The Pool in the Shade of Reeds


It is hot in the Jordan Valley, but there is no lack of cool, wet natural shelters. Take for example the Mei-Sukkot Spring.


Exit “Brosh HaBika” and travel north. After five kilometers, past the sign for Shadmot Mechola, cut north east on the small run down path. Travel along the security fence (Don’t forget security clearance) and ride up the dirt path that should be suitable for any type of car. After a few meters there will be a cluster of green reeds that mark the location of the spring: a small stream of cool water that silently flows into a pool. From the pool the water flows through the reeds to a large reservoir.


This is the time to cast your clothes onto a bush and go into the water. The wind that blows through the reeds does not bother the grebes who periodically lift their heads from the water to see what is going on. Be careful, the water is deep and the responsibility is on you. Tip: Someone left an inflatable water mattress…enjoy it and leave it for the next person.


Another watery option awaits tourists at “Hamam Al Maliah” on route 5799 that splits from Kvish Alon (578) south of Mechola Junction. At a certain point of Nachal Malcha a small waterfall was created that invites you to stand underneath it and enjoy a wet massage from nature. For security reasons, it is not wise to come here alone. It is better to come with a group or on a guided tour by someone who knows the area well.


Back at the village


The vacation village “Brosh HaBika”, 15 Kilometers south of Bet Shean, offers well kept wooden cabins suitable for families with children. The cabin windows provide an impressive view that is best viewed at sunset. The cabins are surrounded by grassy lawns amenable to barbecuing and running wild.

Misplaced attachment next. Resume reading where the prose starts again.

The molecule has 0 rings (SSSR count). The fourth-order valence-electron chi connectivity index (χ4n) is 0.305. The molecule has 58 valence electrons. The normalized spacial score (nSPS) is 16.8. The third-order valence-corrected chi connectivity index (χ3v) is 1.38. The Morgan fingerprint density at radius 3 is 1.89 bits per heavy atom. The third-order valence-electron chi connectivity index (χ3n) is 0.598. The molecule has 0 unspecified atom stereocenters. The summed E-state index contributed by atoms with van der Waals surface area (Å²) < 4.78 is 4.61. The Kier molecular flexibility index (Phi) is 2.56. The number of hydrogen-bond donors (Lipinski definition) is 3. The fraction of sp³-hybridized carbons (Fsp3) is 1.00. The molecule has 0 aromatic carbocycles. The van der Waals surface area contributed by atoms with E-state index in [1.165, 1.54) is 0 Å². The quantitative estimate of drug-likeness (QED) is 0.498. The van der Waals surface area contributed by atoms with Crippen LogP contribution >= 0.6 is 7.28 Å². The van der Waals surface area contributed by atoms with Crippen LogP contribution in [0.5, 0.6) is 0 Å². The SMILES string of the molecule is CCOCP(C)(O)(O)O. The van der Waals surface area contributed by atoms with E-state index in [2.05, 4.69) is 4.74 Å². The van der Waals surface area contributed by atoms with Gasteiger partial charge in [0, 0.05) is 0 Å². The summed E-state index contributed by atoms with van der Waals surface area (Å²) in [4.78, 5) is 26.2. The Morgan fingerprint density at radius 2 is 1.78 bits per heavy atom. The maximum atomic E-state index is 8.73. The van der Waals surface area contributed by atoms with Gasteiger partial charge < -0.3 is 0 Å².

The resort also has a horse ranch that allows guests to rent horses. The price for a horse ride on the mountain is 100 shekels an hour. The price for a full days ride is 650 shekel per rider, including feeding and resting the horses.


The local “Shirya” winery produces 6,000 bottles of Merlot, Cabernet-Sauvignon and Shiraz a year. The winery has a salon with a small library that lends a pleasant homey atmosphere. Occasionally there are wine and cheese evenings for guests.


The kosher restaurant on the resort serves breakfast, lunch and dinner. A Bedouin meal can be ordered in advance. It consists of lamb, rice and vegetables cooked on hot coals in the earth for 12 hours. The cost is 125 shekels a person including wine.


In addition to guided jeep tours, the resort also offers bike tours, yoga and relaxation sessions, a variety of massages, snappeling and survival camping. The resort has a small swimming pool, Jacuzzi and a Finnish sauna. There is a charming pub for guests as well.


The price for a cabin is NIS 350 for a weekday and NIS 550 for a weekend. Each additional child is NIS 75 for a weekday and NIS 100 for a weekend. Guests who are willing to give up some privacy can stay in the youth hostel (men and women separately) NIS 100 for an adult and NIS 50 per child. Telephone: 972-2-9944816.


פרסום ראשון: 08.03.06, 10:30